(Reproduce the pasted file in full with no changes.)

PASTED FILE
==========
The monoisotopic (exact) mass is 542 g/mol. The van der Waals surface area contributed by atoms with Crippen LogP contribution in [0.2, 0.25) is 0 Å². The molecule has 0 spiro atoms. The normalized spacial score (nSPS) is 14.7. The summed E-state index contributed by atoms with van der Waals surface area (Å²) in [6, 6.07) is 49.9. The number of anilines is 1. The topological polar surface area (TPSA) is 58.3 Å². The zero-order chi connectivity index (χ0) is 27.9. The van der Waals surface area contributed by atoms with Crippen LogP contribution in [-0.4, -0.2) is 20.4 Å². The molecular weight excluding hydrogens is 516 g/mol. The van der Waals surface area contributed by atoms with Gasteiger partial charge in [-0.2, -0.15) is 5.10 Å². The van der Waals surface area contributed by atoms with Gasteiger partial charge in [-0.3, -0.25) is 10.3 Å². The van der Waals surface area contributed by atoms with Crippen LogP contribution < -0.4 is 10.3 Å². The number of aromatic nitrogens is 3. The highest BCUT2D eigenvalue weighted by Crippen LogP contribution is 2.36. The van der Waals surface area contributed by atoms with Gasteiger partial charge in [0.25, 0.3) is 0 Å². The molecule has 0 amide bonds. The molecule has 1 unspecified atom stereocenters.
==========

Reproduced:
The monoisotopic (exact) mass is 542 g/mol. The van der Waals surface area contributed by atoms with Crippen LogP contribution in [0.2, 0.25) is 0 Å². The molecule has 0 spiro atoms. The normalized spacial score (nSPS) is 14.7. The summed E-state index contributed by atoms with van der Waals surface area (Å²) in [6, 6.07) is 49.9. The number of anilines is 1. The topological polar surface area (TPSA) is 58.3 Å². The zero-order chi connectivity index (χ0) is 27.9. The van der Waals surface area contributed by atoms with Crippen LogP contribution in [-0.4, -0.2) is 20.4 Å². The molecular weight excluding hydrogens is 516 g/mol. The van der Waals surface area contributed by atoms with Gasteiger partial charge in [-0.2, -0.15) is 5.10 Å². The van der Waals surface area contributed by atoms with Gasteiger partial charge in [-0.3, -0.25) is 10.3 Å². The van der Waals surface area contributed by atoms with Crippen LogP contribution < -0.4 is 10.3 Å². The number of aromatic nitrogens is 3. The highest BCUT2D eigenvalue weighted by Crippen LogP contribution is 2.36. The van der Waals surface area contributed by atoms with Gasteiger partial charge in [0.25, 0.3) is 0 Å². The molecule has 0 amide bonds. The molecule has 1 unspecified atom stereocenters.